By Tarik El-Bashir
Washington Post Staff Writer
Tuesday, February 1, 2011; 12:17 AM
Monday was one of those times.
With leading scorer Austin Freeman contained and Jason Clark struggling, Wright scored 16 of his season-high 24 points in the second half to help the 13th-ranked Hoyas fend off Louisville, 62-59, and win their fifth straight Big East Conference game, extending their longest such streak in four years.
The victory moved the Hoyas (17-5, 6-4) into sole possession of seventh place in the nation's toughest conference, while Terrence Jennings's 18 points and seven rebounds weren't enough to keep the No. 15 Cardinals (17-5, 6-3) from dropping into a tie for second place.
"Things were there for him," Coach John Thompson III said of Wright, who also had five rebounds and went 8 for 8 from the free throw line. "It's true, it's not just coachspeak, not just me standing up here talking: We have an unselfish group. In as much as Austin Freeman is Austin Freeman, we still have other guys who will put the ball in the basket."
Georgetown opened an 11-point lead with about 12 minutes left to play, but Louisville's long-range shooters warmed up after a cold first half. Consecutive three-pointers by Peyton Siva, Chris Smith and Kyle Kuric sparked a 15-4 Cardinals run, which culminated with a layup by Jennings that tied the score at 49 with 7 minutes 12 seconds remaining.
Louisville entered the game averaging a conference-leading 9.1 three pointers per game, and another from Mike Marra with 6:19 left to play gave the Cardinals their first lead since the opening minutes, 54-53. For the game, Louisville shot 8 for 23 from long range.
Moments later, Wright and Hollis Thompson made back-to-back shots that turned the game back in the Hoyas' favor. Wright first scored a spinning, driving off-balance scoop in the lane that tied the score at 55.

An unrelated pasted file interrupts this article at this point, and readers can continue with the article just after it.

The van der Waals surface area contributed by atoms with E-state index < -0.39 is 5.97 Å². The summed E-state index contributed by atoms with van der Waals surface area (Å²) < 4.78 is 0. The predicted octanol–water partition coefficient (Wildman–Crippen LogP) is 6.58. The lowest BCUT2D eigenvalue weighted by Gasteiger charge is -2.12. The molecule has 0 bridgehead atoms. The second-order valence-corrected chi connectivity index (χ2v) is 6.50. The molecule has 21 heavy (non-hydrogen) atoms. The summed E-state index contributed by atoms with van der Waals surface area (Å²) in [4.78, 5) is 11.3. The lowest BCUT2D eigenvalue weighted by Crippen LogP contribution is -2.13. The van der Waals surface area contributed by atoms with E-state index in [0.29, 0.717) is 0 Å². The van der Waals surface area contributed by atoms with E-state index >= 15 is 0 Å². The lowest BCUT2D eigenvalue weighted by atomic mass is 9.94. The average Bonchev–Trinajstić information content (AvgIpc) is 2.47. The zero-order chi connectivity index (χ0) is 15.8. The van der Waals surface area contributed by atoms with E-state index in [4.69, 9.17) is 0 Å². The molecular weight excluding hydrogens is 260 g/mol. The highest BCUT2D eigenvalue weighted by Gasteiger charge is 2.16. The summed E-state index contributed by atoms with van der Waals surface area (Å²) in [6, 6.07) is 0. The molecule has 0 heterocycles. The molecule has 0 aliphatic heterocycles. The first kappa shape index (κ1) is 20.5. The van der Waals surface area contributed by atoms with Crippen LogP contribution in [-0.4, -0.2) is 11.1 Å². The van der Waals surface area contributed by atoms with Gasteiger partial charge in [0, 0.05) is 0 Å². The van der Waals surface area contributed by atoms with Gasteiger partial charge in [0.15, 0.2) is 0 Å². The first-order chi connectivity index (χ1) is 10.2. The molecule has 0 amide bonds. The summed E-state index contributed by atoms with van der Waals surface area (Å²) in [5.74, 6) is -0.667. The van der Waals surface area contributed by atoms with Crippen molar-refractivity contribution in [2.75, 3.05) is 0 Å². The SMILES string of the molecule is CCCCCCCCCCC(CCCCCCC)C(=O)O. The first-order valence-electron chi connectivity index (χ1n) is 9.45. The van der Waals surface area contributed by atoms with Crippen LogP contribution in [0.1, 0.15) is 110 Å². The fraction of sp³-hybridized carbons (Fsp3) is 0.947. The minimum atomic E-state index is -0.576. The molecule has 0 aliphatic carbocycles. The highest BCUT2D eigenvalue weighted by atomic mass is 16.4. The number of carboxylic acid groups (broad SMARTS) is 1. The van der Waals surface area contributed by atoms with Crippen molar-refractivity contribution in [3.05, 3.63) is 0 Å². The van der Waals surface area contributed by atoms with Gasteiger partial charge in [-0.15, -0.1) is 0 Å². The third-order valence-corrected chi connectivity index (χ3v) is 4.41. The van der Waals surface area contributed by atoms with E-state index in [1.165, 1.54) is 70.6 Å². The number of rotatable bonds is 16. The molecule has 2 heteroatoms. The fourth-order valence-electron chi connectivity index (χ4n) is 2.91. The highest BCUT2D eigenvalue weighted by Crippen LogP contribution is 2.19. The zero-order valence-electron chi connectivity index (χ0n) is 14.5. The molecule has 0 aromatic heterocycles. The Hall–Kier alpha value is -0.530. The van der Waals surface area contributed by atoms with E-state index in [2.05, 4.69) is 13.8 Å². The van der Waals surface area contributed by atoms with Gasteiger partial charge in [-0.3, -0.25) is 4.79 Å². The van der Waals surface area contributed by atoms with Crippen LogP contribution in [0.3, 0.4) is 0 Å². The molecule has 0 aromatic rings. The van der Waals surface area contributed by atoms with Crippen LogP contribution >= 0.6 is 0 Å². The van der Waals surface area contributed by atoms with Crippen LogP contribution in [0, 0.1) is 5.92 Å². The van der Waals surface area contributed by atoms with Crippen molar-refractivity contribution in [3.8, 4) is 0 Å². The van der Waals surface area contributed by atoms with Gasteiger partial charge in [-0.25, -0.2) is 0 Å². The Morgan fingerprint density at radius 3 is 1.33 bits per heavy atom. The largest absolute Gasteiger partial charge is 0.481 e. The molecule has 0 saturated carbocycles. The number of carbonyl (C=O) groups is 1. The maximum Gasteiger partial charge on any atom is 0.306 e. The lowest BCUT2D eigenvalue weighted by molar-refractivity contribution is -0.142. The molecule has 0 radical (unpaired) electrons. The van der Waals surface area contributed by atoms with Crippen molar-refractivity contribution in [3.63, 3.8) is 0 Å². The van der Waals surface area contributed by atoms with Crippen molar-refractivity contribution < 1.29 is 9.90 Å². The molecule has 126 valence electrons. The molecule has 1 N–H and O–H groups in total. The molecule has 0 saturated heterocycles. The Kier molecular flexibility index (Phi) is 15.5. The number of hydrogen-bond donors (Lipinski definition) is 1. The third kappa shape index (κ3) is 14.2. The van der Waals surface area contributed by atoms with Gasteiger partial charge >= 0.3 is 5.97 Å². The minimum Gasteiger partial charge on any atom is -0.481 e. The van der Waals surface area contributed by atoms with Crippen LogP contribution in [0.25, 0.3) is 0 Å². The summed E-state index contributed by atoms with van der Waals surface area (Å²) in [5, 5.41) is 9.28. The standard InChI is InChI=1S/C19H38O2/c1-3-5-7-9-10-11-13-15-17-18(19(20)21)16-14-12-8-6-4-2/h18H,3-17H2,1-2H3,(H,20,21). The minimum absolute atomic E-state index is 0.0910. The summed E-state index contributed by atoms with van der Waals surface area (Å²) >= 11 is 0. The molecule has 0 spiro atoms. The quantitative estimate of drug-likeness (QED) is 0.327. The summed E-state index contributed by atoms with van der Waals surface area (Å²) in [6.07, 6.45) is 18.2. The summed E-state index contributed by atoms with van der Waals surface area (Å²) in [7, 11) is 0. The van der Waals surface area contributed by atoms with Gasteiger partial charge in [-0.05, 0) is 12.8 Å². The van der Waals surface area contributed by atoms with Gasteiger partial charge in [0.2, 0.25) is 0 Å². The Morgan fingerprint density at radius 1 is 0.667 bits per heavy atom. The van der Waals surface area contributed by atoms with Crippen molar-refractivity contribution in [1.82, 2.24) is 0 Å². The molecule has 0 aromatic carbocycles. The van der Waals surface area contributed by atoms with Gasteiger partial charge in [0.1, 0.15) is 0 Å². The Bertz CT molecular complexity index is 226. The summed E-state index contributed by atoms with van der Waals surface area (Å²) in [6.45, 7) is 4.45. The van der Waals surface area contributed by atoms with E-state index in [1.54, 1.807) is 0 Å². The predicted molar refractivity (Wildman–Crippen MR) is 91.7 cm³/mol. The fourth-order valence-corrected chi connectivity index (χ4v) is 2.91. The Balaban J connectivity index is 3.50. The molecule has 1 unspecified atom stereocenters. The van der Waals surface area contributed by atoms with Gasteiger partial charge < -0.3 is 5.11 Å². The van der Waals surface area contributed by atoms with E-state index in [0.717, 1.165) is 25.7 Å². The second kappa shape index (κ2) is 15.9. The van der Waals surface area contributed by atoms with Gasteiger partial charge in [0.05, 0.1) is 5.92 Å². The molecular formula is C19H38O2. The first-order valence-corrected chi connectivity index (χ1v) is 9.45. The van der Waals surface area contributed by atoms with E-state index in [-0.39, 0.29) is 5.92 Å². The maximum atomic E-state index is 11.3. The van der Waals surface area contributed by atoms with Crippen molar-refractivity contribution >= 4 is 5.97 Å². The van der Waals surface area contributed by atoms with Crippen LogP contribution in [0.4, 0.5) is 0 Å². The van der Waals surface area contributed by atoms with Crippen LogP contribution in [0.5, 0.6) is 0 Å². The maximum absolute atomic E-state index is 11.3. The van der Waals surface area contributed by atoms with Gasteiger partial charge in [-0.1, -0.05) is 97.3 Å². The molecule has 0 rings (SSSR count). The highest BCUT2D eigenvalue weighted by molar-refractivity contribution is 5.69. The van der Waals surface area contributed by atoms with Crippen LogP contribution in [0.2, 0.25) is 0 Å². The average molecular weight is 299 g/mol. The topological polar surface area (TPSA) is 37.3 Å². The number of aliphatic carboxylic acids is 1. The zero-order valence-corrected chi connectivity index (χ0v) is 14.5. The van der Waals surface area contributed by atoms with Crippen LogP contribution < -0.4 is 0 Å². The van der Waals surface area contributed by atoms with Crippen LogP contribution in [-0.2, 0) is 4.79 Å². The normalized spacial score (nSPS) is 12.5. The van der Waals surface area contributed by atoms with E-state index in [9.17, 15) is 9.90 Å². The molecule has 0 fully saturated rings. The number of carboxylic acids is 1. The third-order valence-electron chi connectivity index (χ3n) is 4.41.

"I work on that," Wright said jokingly. "That's something in my repertoire. I thought the ref was going to call a foul, but I'm glad it went in."
John Thompson added: "That's one of those, as a coach, you're like: 'No, no, no, no, no. Yes'. When it dropped through the basket."
After Wright's clutch score, Thompson (six points) made a three-pointer that put the Hoyas ahead for good, 58-55.
"Julian [Vaughn] set a great screen and I saw an open shot," Hollis Thompson said. "I wasn't really thinking about time and score." Looking at John Thompson, he added with a smile, "Maybe I should have."
On Louisville's ensuing possession, the crowd of 12,164 groaned as the Cardinals grabbed three consecutive offensive rebounds before Siva was fouled. Siva converted both free throws, cutting the Hoyas' lead to 58-57.
But one point was as close as the visitors would come. Clark and Wright each went 2 for 2 from the line in the closing seconds, and Siva missed a three-pointer at the buzzer. Clark's free throws were his first points of the game on a night when he went 0 for 6 from the field.
"That is not acceptable," Thompson said of his team's work on the glass on that critical Cardinals possession. The Hoyas were out-rebounded, 33-28, for the first time in four games.
Freeman, who had averaged 24.3 points in the previous five games, was held to 13 points and committed six of the Hoyas' 16 turnovers. He also missed his first free throw in five games (1 for 2).
That, however, did not matter thanks to Wright's late heroics and another strong effort from the defense.
The Hoyas held the Cardinals to 35.1 shooting for the game and a wretched 25.9 percent in the first half.
One of Georgetown's priorities at the defensive end was shutting down Siva, who engineered Saturday's upset at U-Conn. with a pair of clutch layups in double overtime, came into the night as arguably the Big East's hottest scorer. Consider the job accomplished. Siva was limited to five points on 1-for-5 shooting and committed a career-high eight turnovers.
As a result, Siva's hot streak is history and most of the postgame discussion focused on Wright, who had his biggest offensive outburst since pouring in 28 points in the NCAA tournament loss to Ohio last March.
"I have to see how the game is going to determine my role," he said. At Villanova, "Austin was hitting shots all over the place, early and often. So I was a playmaker. Today, I was open. I just felt like if I kept attacking, good things would happen."